South Yorkshire money launderer jailed over failure to pay court

moneyCL:'shane darlington (don 23/07/82) of Park Grove, Barnsley''Jailed after cops found �150,000 stashed around his house - drug money
moneyCL:'shane darlington (don 23/07/82) of Park Grove, Barnsley''Jailed after cops found �150,000 stashed around his house - drug money
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A MONEY launderer from South Yorkshire – jailed after £150,000 in cash was found stashed in his home – has been sentenced to another year in prison for failing to pay back his illicit gains.

Shane Darlington, aged 30, hid £111,000 in his loft, £20,000 in his laundry basket, £10,000 in a music system speaker and £5,000 in a computer.

Police who raided the terrace house the labourer shared with his mum, also found £1,000 in coins scattered around his bedroom, and he also dumped £3,000 under a bush outside.

Officers suspected the money was earned through drug dealing and Darlington was involved in a supply network.

Two years ago, Darlington, of Park Grove, Barnsley, was jailed for 27 months after admitting three money laundering offences.

He also received an eight-month concurrent sentence for making a fraudulent mortgage application for a house he was renovating.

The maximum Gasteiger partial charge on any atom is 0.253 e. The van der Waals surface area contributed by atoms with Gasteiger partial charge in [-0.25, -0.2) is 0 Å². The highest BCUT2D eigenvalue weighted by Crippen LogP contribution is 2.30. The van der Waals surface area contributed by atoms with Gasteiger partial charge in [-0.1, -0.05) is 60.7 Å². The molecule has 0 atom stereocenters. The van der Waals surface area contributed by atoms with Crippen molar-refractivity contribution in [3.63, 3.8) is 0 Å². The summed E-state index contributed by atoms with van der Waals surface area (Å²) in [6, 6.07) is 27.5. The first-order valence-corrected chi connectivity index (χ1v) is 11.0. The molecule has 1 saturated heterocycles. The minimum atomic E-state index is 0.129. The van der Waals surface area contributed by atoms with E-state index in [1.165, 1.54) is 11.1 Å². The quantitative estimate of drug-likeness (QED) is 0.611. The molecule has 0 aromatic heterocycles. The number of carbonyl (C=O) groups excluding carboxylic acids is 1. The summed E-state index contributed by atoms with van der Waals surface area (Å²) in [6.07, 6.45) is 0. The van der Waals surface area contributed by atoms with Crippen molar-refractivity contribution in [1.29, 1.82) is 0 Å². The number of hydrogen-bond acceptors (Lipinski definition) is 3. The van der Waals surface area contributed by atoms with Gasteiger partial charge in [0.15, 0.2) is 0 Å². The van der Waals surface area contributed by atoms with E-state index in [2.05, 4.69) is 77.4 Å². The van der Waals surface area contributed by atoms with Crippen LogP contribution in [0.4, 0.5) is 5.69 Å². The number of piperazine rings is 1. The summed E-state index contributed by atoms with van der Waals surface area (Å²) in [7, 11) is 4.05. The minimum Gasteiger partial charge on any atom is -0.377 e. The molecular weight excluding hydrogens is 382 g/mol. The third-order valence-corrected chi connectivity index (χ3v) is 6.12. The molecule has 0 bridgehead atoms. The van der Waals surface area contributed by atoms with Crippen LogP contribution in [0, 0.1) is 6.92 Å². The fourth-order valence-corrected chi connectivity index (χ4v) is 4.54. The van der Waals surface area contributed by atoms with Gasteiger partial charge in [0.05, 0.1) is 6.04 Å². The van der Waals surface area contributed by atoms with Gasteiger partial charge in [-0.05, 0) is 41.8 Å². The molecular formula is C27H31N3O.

A confiscation order was made against Darlington under the Proceeds of Crime Act, ordering him to pay back £90,000 or face being returned to jail

However, he only paid back £30,000.

In a fresh hearing, Sheffield Magistrates’ Court heard the house that Darlington owned should have been sold to raise the money to satisfy the order.

However, a police investigation found that the property had not been put on the market.

The investigation concluded Darlington could pay, but was ‘clearly stalling’.

Detective Constable Steve Ramsbottom, from South Yorkshire Police, said: “Darlington was probably expecting the court hearing to be adjourned allowing him time to pay. He was not expecting his day to end in prison.

“Once the balance of £60,000 is paid, he will be released.

“However, if he refuses to pay or cannot find the funds then the 12-month sentence will stay in force and the balance will still be outstanding on his release.

“The funding must come from a legitimate source or this money could also be seized and the balance will still be outstanding.

“For anyone thinking that crime pays, they should think again as it can not only mean a prison sentence, but also prove costly in paying back what they have gained from illegal activities.”